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Hubert Hurkacz Bounces and Bagels Roger Federer out of Wimbledon – is this the end for Federer?

By Alix Ramsay

He had done it to Pete Sampras in 2001. Now Hubert Hurkacz had done it to him in 2021: the 24-year-old Pole, who had idolised Roger Federer while growing up, had beaten the great champion on Centre Court.  

Federer grew up looking to “Pistol Pete” and then found the nerve and the wherewithal to take him out in the fourth round of Wimbledon 20 years ago. He says that he felt free to play his game as he did it. And when he had, he was the talk of the town as the vultures circled over Sampras’s career.

On Wednesday afternoon on that same Centre Court, “Hubi” Hurkacz removed Federer from the draw 6-3 ,7-6,6-0 in the quarter-finals. This time, though, Federer had less to offer than Sampras had all those years before and Hubi was in total control as he sped into the last four. Those same vultures circled.

There was a brief moment in the second set when Federer gave the crowd hope (and they were begging for him to turn things around…. oh, how they begged) but it did not last. He broke the Hurkacz serve, he led 4-1. And then it all frittered away. The big, strapping Pole broke back; he took charge in the tiebreak and then he ran away with the third set.

For the first time, the mighty Fed looked every day of his 39 (almost 40; his birthday is on August 8) years. For the first time since he was a rookie, he looked beaten before the final point. By the end, Federer’s body language spoke volumes and his game was in shreds.

He had worked himself narrow to get ready for Wimbledon but, by his own admission, he had only just made the deadline. The plan had to be ready for Wimbledon last year but even if The Championships had gone ahead, he would not have been fit. When they were cancelled, it gave him more time. Or, rather, it would have done had he not been 38 going on 39 last year and 39 going on 40 this summer. Time is running out on the great champion’s career – will he be back? He was not sure.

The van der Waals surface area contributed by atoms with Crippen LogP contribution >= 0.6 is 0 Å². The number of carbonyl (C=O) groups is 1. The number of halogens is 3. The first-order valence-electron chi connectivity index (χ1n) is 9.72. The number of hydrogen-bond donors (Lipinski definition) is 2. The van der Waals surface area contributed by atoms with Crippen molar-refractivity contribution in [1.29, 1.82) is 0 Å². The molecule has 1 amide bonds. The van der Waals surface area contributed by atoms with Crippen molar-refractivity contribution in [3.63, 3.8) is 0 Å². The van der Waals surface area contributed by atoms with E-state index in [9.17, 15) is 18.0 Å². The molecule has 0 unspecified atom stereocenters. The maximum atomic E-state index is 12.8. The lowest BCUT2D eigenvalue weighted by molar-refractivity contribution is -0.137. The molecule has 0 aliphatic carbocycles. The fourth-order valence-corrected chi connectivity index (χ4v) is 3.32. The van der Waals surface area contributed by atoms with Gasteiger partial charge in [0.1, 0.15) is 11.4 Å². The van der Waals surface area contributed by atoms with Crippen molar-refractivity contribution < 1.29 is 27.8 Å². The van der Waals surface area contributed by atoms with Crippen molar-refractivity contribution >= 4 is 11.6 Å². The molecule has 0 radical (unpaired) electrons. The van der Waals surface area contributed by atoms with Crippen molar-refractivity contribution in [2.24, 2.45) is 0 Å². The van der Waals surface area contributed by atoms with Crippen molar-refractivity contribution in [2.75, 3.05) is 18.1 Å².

“I don’t know. I really don’t know; I’ve got to regroup,” he said “With everything that comes after Wimbledon, we [Federer and his team] were always going to sit down and talk about it because clearly now Wimbledon is over. I’ve got to take a few days.

“Obviously we’re going to speak a little bit tonight, depending on how I feel, then the next couple of days as well. Then we go from there. Just see, OK, what do I need to do to get in better shape so I can be more competitive?

“I’m actually very happy I made it as far as I did here and I actually was able to play Wimbledon at the level that I did after everything I went through. Of course I would like to play it again, but at my age you’re just never sure what’s around the corner.”

Federer didn’t sound too hopeful that he would be back but, then again, he ruled nothing out. His 40th birthday looms; as so many of his peers are finding, raging against the dying of the light seldom brings rewards.

Andy Murray is busting a gut to give himself one more shot at glory – but his body stubbornly refuses to help. Stan Wawrinka has tried, tried and tried again to come back from knee surgery and now foot surgery. He is still on the sick list. Federer is now finding that not even he, the eight-time Wimbledon champion and 20-time grand slam champion, can bounce back from surgery and a lengthy lay-off. The older boys are struggling as they attempt to turn back the tide of progress.

“I’m not sure if it’s necessarily matches, to be honest,” Federer said, having only played nine matches since January 2020 as he came into The Championships, “because the body actually overall feels fine from the matches.

“I’m happy I went through all the process of taking losses and trying to play in Paris and Geneva and Doha and Halle, getting myself into match toughness and fitness here in Wimbledon.”

And then the killer blow:

“I definitely need to be a better player if I want to be more competitive at the highest of levels. I knew that coming in. Better players remind you of that, like Hurkacz and Felix did, for instance, in Halle. It gets tough when things get really tricky physically.”

What happens next for Federer? He will take a few days to consider; he will talk to his team and his family and then he will make his announcement.

Is it the end? He does not know. Is the end nearer than we imagined? Wednesday on Centre Court suggests that it most definitely is.